Why You Shouldn’t Cook With Aluminium Foil

[Photo: Flickr/ Robert Hruzek]

Aluminium foil is classic kitchen staple, and useful for loads of recipes - but according to scientists, it might being doing you more harm than good.

Here’s the bad news: The metal could be transferring to your food.

A study conducted by researchers at the American University of Sharjah revealed that food cooked in foil could contain more than six times your safe daily intake of the metal (you should only be having 40mg).

[Photo: Giphy]

One portion of cooked meat could even contain up to 400mg - ten times the recommended limit.

And unfortunately, this can cause harm - high doses of aluminium have been linked to Alzheimer’s and osteoporosis.

Some studies have even linked a high intake to patients with kidney failure and bone disease.

Barbecues are about to get a whole lot trickier [Photo: Pexels]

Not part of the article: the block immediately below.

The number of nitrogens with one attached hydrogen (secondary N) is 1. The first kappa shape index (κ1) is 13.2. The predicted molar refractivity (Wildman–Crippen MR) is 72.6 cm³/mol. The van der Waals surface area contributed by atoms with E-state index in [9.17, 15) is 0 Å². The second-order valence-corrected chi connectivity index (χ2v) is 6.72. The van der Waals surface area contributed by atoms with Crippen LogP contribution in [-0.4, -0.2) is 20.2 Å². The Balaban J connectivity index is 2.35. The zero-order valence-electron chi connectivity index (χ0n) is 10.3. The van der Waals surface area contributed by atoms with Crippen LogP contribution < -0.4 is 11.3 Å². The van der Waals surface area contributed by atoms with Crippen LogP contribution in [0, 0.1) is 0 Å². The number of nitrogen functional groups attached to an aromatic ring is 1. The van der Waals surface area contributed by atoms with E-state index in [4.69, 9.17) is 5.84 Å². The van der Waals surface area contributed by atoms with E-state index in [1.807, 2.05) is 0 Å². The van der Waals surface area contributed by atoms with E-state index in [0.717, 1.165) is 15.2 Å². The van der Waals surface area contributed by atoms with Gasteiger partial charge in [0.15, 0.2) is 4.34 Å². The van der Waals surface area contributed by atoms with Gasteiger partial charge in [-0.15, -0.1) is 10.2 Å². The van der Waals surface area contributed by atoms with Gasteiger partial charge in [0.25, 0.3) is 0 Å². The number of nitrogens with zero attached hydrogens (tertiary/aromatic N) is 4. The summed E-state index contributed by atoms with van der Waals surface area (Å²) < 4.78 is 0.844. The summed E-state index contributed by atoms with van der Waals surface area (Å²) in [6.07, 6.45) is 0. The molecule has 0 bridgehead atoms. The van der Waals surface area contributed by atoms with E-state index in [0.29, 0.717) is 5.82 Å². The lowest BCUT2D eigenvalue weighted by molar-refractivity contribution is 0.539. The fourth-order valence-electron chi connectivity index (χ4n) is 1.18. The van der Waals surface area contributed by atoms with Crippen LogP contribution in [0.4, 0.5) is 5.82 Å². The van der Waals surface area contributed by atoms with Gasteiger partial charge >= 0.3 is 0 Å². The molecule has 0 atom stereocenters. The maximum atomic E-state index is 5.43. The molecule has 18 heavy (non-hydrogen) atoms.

Researchers Dr Fathia Mohammed and Dr Essam Zubaidy cooked various meats with a variety of other ingredients, such as vinegar, salt, tomatoes, vegetables and water, and adjusted the temperatures and time periods.

And the resulted showed that foods cooked in acidic liquid solutions - such as lemon juice and tomato sauce - took on the most aluminium.

Adding spice made matters even worse, while foods cooked in alcohol and salt, however, didn’t absorb quite so much.


Will you try cooking using less foil? Tweet us at @YahooStyleUK.

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